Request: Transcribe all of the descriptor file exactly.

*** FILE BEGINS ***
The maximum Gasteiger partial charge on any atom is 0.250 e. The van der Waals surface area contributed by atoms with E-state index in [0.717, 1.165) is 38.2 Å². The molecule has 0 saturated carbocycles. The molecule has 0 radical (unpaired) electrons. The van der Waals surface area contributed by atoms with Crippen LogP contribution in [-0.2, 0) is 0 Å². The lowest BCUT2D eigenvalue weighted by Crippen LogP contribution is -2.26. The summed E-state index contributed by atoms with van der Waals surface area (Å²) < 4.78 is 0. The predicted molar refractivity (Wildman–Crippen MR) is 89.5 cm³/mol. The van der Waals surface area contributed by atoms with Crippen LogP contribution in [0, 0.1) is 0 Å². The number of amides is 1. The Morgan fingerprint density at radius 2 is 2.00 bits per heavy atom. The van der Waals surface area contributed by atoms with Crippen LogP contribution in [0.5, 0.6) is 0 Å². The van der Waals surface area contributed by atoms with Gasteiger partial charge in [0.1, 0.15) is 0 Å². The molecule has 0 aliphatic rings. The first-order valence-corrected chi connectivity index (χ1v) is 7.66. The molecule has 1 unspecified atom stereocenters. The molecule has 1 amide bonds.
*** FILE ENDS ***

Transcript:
The maximum Gasteiger partial charge on any atom is 0.250 e. The van der Waals surface area contributed by atoms with E-state index in [0.717, 1.165) is 38.2 Å². The molecule has 0 saturated carbocycles. The molecule has 0 radical (unpaired) electrons. The van der Waals surface area contributed by atoms with Crippen LogP contribution in [-0.2, 0) is 0 Å². The lowest BCUT2D eigenvalue weighted by Crippen LogP contribution is -2.26. The summed E-state index contributed by atoms with van der Waals surface area (Å²) < 4.78 is 0. The predicted molar refractivity (Wildman–Crippen MR) is 89.5 cm³/mol. The van der Waals surface area contributed by atoms with Crippen LogP contribution in [0, 0.1) is 0 Å². The number of amides is 1. The Morgan fingerprint density at radius 2 is 2.00 bits per heavy atom. The van der Waals surface area contributed by atoms with Crippen LogP contribution in [0.5, 0.6) is 0 Å². The van der Waals surface area contributed by atoms with Gasteiger partial charge in [0.1, 0.15) is 0 Å². The molecule has 0 aliphatic rings. The first-order valence-corrected chi connectivity index (χ1v) is 7.66. The molecule has 1 unspecified atom stereocenters. The molecule has 1 amide bonds.